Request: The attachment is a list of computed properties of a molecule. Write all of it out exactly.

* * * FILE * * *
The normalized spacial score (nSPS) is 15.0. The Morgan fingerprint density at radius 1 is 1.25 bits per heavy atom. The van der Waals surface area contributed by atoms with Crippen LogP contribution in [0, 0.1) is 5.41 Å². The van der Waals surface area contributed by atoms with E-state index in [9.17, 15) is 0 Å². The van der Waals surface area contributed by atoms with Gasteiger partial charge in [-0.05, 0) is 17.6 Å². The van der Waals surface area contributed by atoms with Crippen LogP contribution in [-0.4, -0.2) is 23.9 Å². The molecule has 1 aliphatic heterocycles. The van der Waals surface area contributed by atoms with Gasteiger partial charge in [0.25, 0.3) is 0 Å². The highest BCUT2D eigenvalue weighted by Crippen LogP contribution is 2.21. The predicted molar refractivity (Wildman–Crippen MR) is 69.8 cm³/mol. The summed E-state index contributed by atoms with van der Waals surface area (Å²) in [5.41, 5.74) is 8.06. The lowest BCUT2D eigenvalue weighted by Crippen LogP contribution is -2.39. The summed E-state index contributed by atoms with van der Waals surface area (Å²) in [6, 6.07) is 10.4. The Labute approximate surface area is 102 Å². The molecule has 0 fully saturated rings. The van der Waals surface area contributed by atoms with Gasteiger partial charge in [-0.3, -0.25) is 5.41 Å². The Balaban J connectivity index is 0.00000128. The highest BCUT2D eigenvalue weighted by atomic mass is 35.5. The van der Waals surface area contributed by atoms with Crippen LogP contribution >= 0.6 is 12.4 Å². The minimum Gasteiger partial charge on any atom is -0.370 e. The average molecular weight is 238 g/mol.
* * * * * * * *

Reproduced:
The normalized spacial score (nSPS) is 15.0. The Morgan fingerprint density at radius 1 is 1.25 bits per heavy atom. The van der Waals surface area contributed by atoms with Crippen LogP contribution in [0, 0.1) is 5.41 Å². The van der Waals surface area contributed by atoms with E-state index in [9.17, 15) is 0 Å². The van der Waals surface area contributed by atoms with Gasteiger partial charge in [-0.05, 0) is 17.6 Å². The van der Waals surface area contributed by atoms with Crippen LogP contribution in [-0.4, -0.2) is 23.9 Å². The molecule has 1 aliphatic heterocycles. The van der Waals surface area contributed by atoms with Gasteiger partial charge in [0.25, 0.3) is 0 Å². The highest BCUT2D eigenvalue weighted by Crippen LogP contribution is 2.21. The predicted molar refractivity (Wildman–Crippen MR) is 69.8 cm³/mol. The summed E-state index contributed by atoms with van der Waals surface area (Å²) in [5.41, 5.74) is 8.06. The lowest BCUT2D eigenvalue weighted by Crippen LogP contribution is -2.39. The summed E-state index contributed by atoms with van der Waals surface area (Å²) in [6, 6.07) is 10.4. The Labute approximate surface area is 102 Å². The molecule has 0 fully saturated rings. The van der Waals surface area contributed by atoms with Gasteiger partial charge in [-0.3, -0.25) is 5.41 Å². The Balaban J connectivity index is 0.00000128. The highest BCUT2D eigenvalue weighted by atomic mass is 35.5. The van der Waals surface area contributed by atoms with Crippen LogP contribution >= 0.6 is 12.4 Å². The minimum Gasteiger partial charge on any atom is -0.370 e. The average molecular weight is 238 g/mol.